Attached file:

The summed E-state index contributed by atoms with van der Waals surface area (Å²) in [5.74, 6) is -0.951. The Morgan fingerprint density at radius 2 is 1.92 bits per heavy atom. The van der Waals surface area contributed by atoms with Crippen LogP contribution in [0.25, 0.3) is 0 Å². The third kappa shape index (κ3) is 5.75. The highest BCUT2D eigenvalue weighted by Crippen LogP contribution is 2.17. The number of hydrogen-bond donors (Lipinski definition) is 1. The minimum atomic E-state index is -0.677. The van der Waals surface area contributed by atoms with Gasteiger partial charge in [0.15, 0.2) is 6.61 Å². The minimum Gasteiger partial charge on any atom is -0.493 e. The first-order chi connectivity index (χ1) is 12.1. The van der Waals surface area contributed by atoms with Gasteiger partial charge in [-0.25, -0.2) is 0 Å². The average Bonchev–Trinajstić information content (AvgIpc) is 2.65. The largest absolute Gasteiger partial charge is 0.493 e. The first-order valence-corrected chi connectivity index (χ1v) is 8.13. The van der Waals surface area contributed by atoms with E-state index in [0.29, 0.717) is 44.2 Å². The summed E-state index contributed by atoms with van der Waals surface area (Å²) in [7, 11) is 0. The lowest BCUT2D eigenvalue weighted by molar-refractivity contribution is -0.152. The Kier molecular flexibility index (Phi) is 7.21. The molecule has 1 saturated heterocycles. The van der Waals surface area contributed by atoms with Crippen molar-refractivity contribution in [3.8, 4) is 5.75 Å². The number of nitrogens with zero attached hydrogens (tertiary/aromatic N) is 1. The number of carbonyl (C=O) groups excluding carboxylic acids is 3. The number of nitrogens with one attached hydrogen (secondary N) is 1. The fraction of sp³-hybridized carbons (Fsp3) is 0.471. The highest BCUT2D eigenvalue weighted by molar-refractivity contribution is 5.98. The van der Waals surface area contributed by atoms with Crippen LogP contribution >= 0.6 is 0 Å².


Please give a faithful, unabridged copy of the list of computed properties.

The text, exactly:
The summed E-state index contributed by atoms with van der Waals surface area (Å²) in [5.74, 6) is -0.951. The Morgan fingerprint density at radius 2 is 1.92 bits per heavy atom. The van der Waals surface area contributed by atoms with Crippen LogP contribution in [0.25, 0.3) is 0 Å². The third kappa shape index (κ3) is 5.75. The highest BCUT2D eigenvalue weighted by Crippen LogP contribution is 2.17. The number of hydrogen-bond donors (Lipinski definition) is 1. The minimum atomic E-state index is -0.677. The van der Waals surface area contributed by atoms with Gasteiger partial charge in [0.15, 0.2) is 6.61 Å². The minimum Gasteiger partial charge on any atom is -0.493 e. The first-order chi connectivity index (χ1) is 12.1. The van der Waals surface area contributed by atoms with Gasteiger partial charge in [-0.25, -0.2) is 0 Å². The average Bonchev–Trinajstić information content (AvgIpc) is 2.65. The largest absolute Gasteiger partial charge is 0.493 e. The first-order valence-corrected chi connectivity index (χ1v) is 8.13. The van der Waals surface area contributed by atoms with E-state index in [0.29, 0.717) is 44.2 Å². The summed E-state index contributed by atoms with van der Waals surface area (Å²) in [7, 11) is 0. The lowest BCUT2D eigenvalue weighted by molar-refractivity contribution is -0.152. The Kier molecular flexibility index (Phi) is 7.21. The molecule has 1 saturated heterocycles. The van der Waals surface area contributed by atoms with Crippen molar-refractivity contribution in [3.8, 4) is 5.75 Å². The number of nitrogens with zero attached hydrogens (tertiary/aromatic N) is 1. The number of carbonyl (C=O) groups excluding carboxylic acids is 3. The number of nitrogens with one attached hydrogen (secondary N) is 1. The fraction of sp³-hybridized carbons (Fsp3) is 0.471. The highest BCUT2D eigenvalue weighted by molar-refractivity contribution is 5.98. The van der Waals surface area contributed by atoms with Crippen LogP contribution >= 0.6 is 0 Å².